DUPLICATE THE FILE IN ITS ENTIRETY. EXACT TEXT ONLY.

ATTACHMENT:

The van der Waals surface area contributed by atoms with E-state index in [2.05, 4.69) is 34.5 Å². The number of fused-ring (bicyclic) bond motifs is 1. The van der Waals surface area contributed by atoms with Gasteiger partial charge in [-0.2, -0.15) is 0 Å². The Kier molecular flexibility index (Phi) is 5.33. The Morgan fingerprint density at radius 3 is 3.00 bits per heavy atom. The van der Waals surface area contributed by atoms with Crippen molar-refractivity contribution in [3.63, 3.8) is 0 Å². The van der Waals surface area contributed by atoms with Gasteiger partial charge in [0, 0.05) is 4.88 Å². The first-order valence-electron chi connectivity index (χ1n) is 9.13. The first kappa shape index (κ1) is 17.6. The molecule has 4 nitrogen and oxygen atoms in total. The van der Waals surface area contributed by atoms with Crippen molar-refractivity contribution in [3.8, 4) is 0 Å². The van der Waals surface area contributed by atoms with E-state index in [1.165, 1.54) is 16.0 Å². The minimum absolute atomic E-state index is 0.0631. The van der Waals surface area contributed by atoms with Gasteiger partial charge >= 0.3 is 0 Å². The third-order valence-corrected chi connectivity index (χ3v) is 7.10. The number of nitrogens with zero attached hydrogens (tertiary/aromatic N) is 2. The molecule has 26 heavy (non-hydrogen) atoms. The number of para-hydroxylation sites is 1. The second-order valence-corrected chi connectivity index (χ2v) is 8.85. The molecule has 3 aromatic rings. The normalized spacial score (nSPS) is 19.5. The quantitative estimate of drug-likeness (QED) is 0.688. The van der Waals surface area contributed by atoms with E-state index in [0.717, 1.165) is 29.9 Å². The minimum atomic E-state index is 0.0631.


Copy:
The van der Waals surface area contributed by atoms with E-state index in [2.05, 4.69) is 34.5 Å². The number of fused-ring (bicyclic) bond motifs is 1. The van der Waals surface area contributed by atoms with Gasteiger partial charge in [-0.2, -0.15) is 0 Å². The Kier molecular flexibility index (Phi) is 5.33. The Morgan fingerprint density at radius 3 is 3.00 bits per heavy atom. The van der Waals surface area contributed by atoms with Crippen molar-refractivity contribution in [3.63, 3.8) is 0 Å². The van der Waals surface area contributed by atoms with Gasteiger partial charge in [0, 0.05) is 4.88 Å². The first-order valence-electron chi connectivity index (χ1n) is 9.13. The first kappa shape index (κ1) is 17.6. The molecule has 4 nitrogen and oxygen atoms in total. The van der Waals surface area contributed by atoms with Crippen molar-refractivity contribution in [3.8, 4) is 0 Å². The van der Waals surface area contributed by atoms with E-state index in [1.165, 1.54) is 16.0 Å². The minimum absolute atomic E-state index is 0.0631. The van der Waals surface area contributed by atoms with Gasteiger partial charge >= 0.3 is 0 Å². The third-order valence-corrected chi connectivity index (χ3v) is 7.10. The number of nitrogens with zero attached hydrogens (tertiary/aromatic N) is 2. The molecule has 26 heavy (non-hydrogen) atoms. The number of para-hydroxylation sites is 1. The second-order valence-corrected chi connectivity index (χ2v) is 8.85. The molecule has 3 aromatic rings. The normalized spacial score (nSPS) is 19.5. The quantitative estimate of drug-likeness (QED) is 0.688. The van der Waals surface area contributed by atoms with E-state index in [0.717, 1.165) is 29.9 Å². The minimum atomic E-state index is 0.0631.